Whether the Turkish new moon minded be
To fill his horns this year on Christian coast;
How Pole’s right king means, without leave of host,
To warm with ill-made fire cold Muscovy;
If French can yet three parts in one agree;
What now the Dutch in their full diets boast;
How Holland hearts, now so good towns be lost,
Trust in the shade of pleasing Orange-tree;
How Ulster likes of that same golden bit
Wherewith my father once made it half tame;
If in the Scottish Court be weltering yet:
These questions busy wits to me do frame.
I, cumbered with good manners, answer do,
But know not how, for still I think of you.
I suggest you click here to open the sonnet in a separate window, so that you can refer directly to it as you read on through the analysis.
Reading notes: “Orange” in line 8 and “weltering” in line 11 both have two syllables.
This reads as something Sidney—a polished ambassador—might have “doodled” while sitting through a boring diplomatic meeting of some sort, presumably in the summer of 1582, when Duncan-Jones (citing in turn an earlier editor) places all the events mentioned. It is definitely a “footnote” poem, requiring a gloss for each of the seven current events mentioned, but Sidney also assigns himself the little poetic exercise of coming up with some word-play for each item. I will be depending on Duncan-Jones’s notes for the topical parts of the explanations that follow:
Lines 1-2: The Turks, whose empire often stretched into Europe, were threatening to attack Spain that summer. The word-play is on the crescent moon which was already Turkey’s most identifiable symbol. Here it is a “new moon” (suggesting a new initiative) and the points of the crescent are “horns,” which are both weapons of aggression and something that can be “filled” (think horn of plenty) with the spoils of conquest.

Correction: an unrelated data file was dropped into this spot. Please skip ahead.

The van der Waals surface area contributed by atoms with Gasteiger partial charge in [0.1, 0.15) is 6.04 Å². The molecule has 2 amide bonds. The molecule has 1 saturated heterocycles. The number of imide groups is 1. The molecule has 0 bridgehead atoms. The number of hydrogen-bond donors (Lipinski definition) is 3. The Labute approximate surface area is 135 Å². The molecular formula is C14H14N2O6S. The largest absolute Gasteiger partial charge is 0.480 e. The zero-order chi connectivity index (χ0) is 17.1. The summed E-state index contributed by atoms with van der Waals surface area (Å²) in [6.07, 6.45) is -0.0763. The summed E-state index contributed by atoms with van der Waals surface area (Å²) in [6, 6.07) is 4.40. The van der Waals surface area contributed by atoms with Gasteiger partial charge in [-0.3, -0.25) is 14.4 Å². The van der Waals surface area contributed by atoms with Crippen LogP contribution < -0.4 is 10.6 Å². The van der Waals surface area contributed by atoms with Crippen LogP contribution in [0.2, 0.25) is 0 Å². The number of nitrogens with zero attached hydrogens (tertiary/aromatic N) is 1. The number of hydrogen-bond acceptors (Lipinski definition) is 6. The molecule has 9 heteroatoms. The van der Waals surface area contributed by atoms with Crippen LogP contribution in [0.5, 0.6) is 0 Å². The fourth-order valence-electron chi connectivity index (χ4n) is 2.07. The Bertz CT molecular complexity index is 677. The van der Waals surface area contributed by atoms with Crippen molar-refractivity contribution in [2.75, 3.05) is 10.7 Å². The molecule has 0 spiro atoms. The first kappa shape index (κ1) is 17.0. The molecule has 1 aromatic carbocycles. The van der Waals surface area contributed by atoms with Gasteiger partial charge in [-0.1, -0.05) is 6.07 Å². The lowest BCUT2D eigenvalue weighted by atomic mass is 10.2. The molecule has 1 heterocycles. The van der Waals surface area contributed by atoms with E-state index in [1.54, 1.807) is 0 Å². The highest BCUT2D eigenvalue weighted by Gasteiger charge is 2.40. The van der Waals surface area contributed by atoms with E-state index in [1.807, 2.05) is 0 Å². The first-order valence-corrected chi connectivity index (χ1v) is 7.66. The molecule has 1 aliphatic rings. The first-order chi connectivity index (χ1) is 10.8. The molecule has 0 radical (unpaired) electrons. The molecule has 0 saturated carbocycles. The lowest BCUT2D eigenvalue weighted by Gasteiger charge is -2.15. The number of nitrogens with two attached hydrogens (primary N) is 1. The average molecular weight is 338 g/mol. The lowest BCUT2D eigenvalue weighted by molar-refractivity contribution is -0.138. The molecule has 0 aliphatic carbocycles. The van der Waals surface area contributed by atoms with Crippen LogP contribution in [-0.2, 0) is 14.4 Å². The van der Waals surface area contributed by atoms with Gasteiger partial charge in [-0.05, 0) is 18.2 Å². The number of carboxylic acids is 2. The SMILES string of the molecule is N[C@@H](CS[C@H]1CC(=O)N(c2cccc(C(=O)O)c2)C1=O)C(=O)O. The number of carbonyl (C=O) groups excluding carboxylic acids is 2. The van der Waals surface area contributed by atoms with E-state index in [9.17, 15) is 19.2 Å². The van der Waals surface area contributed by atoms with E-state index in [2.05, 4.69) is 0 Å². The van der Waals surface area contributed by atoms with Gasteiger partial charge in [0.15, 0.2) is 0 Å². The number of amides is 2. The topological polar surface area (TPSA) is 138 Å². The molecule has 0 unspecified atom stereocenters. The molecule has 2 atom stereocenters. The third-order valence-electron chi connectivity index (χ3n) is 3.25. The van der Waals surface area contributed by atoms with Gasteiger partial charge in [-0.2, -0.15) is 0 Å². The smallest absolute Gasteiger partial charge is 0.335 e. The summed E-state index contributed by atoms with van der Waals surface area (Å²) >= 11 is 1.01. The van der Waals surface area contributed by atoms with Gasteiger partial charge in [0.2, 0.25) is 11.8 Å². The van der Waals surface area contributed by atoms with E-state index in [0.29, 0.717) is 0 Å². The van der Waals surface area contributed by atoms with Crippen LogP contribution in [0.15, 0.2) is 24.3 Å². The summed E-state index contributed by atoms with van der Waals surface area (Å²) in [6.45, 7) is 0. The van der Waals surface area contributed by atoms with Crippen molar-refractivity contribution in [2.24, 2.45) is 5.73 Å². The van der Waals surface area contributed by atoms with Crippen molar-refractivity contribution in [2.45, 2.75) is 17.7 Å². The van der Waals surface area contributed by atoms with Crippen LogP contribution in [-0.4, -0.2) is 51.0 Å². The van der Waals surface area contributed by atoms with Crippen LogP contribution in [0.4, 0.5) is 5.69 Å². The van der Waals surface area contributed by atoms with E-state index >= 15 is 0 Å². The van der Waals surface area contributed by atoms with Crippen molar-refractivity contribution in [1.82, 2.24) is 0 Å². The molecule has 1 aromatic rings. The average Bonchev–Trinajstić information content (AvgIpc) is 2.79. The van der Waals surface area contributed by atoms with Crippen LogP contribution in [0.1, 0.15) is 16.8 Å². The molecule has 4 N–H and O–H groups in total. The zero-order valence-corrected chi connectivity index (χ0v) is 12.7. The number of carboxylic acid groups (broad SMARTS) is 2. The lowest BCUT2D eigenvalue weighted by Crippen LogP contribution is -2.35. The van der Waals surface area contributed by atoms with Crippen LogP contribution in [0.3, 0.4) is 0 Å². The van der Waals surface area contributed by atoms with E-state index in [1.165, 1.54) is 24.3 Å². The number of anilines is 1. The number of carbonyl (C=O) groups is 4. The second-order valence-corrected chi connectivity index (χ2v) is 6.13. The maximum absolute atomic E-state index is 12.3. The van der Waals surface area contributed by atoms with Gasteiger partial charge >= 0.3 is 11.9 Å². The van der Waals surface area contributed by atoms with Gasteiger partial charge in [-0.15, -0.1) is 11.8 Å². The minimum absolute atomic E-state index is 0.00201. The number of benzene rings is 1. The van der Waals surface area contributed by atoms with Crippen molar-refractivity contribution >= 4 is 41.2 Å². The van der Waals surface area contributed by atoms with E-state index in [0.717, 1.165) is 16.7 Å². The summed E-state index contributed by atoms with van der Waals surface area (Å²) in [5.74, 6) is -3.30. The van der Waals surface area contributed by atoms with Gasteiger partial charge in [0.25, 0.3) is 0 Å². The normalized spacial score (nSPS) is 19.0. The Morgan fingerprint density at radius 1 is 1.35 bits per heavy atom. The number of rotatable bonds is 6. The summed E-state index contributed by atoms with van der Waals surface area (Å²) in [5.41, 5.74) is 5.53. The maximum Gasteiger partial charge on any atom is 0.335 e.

3-4: The elected (“right”) king of Poland, Stephen Bathory, had invaded and then occupied parts of Russia, the stereotypical “cold” place for English authors; the invader is pictured as a rude guest who lights a fire without first receiving permission (“leave”) from his host.
5: Three religio-political factions (Catholics, Protestants, and Moderates) struggled for control of France throughout this era.
6: The “Dutch” are actually the Germans (Deutsch) here, sometimes stereotyped as hearty eaters. The pun on “full diets” is that the Diet (legislative meeting) of the Holy Roman Empire took place in Germany that summer.
7-8: Several Dutch (i.e., Holland-Dutch) towns (“good towns”) were lost to the Spaniards that year, and the country’s hopes lay in William of Orange. “Holland hearts” probably plays on the fact that artichokes first came to England from Holland in the reign of Henry VIII.
9-10: Sidney’s father was Lord Deputy Governor of Ireland until 1578, and subdued the UlsterProvince, in part through taxation, the “golden bit” with which the Ulstermen were “tamed.”
11: The now-obsolete noun “weltering” means twisting or turning around, or being unstable or agitated, and there were any number of political intrigues in the Scottish court in the summer of 1582.
Although the full rhyme scheme of the sonnet (ABBAABBACDCDEE) is more common than any other (and used for three in a row, starting here), the period after line 12 makes it perhaps as close to a Shakespearean sonnet as Sidney’s hybrid Italian form can come. Line 12 explains the context of all the items of conversation just discussed, and then there is a full stop while the camera shifts (so to speak) from all the other “busy” and insistent speakers to the quiet, distracted young man (think of the moment just before Hamlet speaks his first line) who has (in my imagined scene) been pretending to take notes while not saying much. I don’t think the final couplet is Sidney’s best poetry by any means, but it very simply captures the tongue-tied state of a man whose mind is elsewhere.
Next time (weekend of September 6): Sonnet 31
Jonathan Smith is Professor of English at Hanover College, Hanover, Indiana.